Early data suggests Americans didn’t even use the full payments to drive the March increase. Stimulus check recipients only spent about 25% of the payments, according to researchers at the Federal Reserve Bank of New York. That’s less than the share spent from the previous two rounds of stimulus checks. Conversely, larger portions were diverted to savings.

The data is clear: The economy is recovering

The retail sales report caps a month that’s likely to mark a turnaround for the US economy. For the first time since the pandemic began, practically every economic release pointed to a broad and fast-paced recovery.

Consumer sentiment leaped to one-year highs as the vaccination rate improved and nicer weather allowed for a return to some pre-pandemic activities. Jobless claims tumbled to pandemic-era lows, and fell further still last week. The manufacturing sector continued to grow at a healthy pace, and the service businesses saw activity rebound after struggling through the winter.

Perhaps the most notable report came on April 2 from the Bureau of Labor Statistics. The agency reported a 916,000-payroll gain in March, beating estimates and marking the strongest month of job growth since August. Readings for January and February were both revised higher, and the headline unemployment rate fell to 6% from 6.2%.

To be sure, there’s still plenty of progress to make before the country is fully in the clear. The government’s monthly jobs report showed the economy is still down some 8.4 million payrolls from before the health crisis. Unofficial estimates that include misclassification and workers who dropped out of the labor force since February 2020 place that sum closer to 14 million. And while jobless claims continue to decline, they still sit at levels twice as high as those seen before the pandemic.

The Thursday spending data is an encouraging sign. Increased spending lifts businesses’ demand for workers and, in turn, accelerates hiring. The pace of vaccination continues to improve, and state and local governments are slowly relaxing their lockdown measures.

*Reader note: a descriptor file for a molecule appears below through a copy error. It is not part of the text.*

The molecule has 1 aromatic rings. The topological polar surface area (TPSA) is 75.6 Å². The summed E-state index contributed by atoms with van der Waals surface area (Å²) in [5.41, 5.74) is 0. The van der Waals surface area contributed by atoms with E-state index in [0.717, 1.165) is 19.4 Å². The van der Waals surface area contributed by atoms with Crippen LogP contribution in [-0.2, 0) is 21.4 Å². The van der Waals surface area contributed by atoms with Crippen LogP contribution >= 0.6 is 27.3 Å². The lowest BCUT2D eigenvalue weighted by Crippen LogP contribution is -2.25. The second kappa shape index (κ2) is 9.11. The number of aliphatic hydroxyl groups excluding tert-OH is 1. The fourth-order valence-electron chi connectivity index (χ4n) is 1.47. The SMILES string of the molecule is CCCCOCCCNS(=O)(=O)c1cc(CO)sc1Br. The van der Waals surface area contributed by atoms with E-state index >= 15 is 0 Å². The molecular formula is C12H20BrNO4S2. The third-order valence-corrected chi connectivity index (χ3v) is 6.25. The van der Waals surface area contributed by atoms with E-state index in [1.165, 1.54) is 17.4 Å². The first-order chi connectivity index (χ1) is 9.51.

Coronavirus strains still present some risks, but the economy seems to be at an “inflection point,” Federal Reserve Chair Jerome Powell said Wednesday. Americans should keep socially distancing and masking up to ensure the country can effectively curb the virus’s spread, he added.

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Dow drops 200 points as traders mull Biden’s stimulus plan and soft retail-sales data

trader upset
  • US stocks sank on Friday as investors digested President-elect Joe Biden’s stimulus plan and a December slump in retail sales.
  • Biden rolled out a $1.9 trillion relief proposal on Thursday that includes $1,400 direct payments, state and local government aid, and expanded unemployment benefits.
  • While Democrats’ soft Senate majority increases the odds of a deal being passed, Republican opposition could strip the bill of some elements or push for higher taxes to offset its cost.
  • Retail sales shrank 0.7% in December as COVID-19 lockdowns cut into holiday-season spending, according to Census Bureau data published Friday. Economists expected sales to hold flat from November.
  • Watch major indexes update live here.